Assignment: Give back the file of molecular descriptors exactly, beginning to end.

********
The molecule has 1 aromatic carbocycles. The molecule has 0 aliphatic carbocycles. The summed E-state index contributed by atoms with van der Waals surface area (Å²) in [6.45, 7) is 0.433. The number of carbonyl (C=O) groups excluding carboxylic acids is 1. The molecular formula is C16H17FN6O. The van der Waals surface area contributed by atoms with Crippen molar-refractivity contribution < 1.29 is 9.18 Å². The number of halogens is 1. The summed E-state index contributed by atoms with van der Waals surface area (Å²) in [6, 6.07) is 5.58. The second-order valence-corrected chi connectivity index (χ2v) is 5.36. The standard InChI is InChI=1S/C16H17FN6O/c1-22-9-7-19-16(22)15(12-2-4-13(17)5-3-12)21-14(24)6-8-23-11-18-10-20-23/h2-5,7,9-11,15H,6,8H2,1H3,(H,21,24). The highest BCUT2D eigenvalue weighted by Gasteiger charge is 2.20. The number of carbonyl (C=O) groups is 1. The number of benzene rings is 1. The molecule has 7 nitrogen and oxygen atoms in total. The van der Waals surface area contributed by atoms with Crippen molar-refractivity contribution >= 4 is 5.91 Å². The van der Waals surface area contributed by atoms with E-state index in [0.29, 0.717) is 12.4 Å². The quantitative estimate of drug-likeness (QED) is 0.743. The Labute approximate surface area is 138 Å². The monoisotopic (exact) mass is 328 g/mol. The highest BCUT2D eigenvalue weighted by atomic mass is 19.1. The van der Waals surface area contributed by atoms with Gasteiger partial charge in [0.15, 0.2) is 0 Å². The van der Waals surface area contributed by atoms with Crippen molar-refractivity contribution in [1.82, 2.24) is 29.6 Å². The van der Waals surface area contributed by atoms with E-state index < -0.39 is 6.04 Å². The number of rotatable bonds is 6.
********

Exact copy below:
The molecule has 1 aromatic carbocycles. The molecule has 0 aliphatic carbocycles. The summed E-state index contributed by atoms with van der Waals surface area (Å²) in [6.45, 7) is 0.433. The number of carbonyl (C=O) groups excluding carboxylic acids is 1. The molecular formula is C16H17FN6O. The van der Waals surface area contributed by atoms with Crippen molar-refractivity contribution < 1.29 is 9.18 Å². The number of halogens is 1. The summed E-state index contributed by atoms with van der Waals surface area (Å²) in [6, 6.07) is 5.58. The second-order valence-corrected chi connectivity index (χ2v) is 5.36. The standard InChI is InChI=1S/C16H17FN6O/c1-22-9-7-19-16(22)15(12-2-4-13(17)5-3-12)21-14(24)6-8-23-11-18-10-20-23/h2-5,7,9-11,15H,6,8H2,1H3,(H,21,24). The highest BCUT2D eigenvalue weighted by Gasteiger charge is 2.20. The number of carbonyl (C=O) groups is 1. The number of benzene rings is 1. The molecule has 7 nitrogen and oxygen atoms in total. The van der Waals surface area contributed by atoms with Crippen molar-refractivity contribution >= 4 is 5.91 Å². The van der Waals surface area contributed by atoms with E-state index in [0.29, 0.717) is 12.4 Å². The quantitative estimate of drug-likeness (QED) is 0.743. The Labute approximate surface area is 138 Å². The monoisotopic (exact) mass is 328 g/mol. The highest BCUT2D eigenvalue weighted by atomic mass is 19.1. The van der Waals surface area contributed by atoms with Gasteiger partial charge in [0.15, 0.2) is 0 Å². The van der Waals surface area contributed by atoms with Crippen molar-refractivity contribution in [1.82, 2.24) is 29.6 Å². The van der Waals surface area contributed by atoms with E-state index < -0.39 is 6.04 Å². The number of rotatable bonds is 6.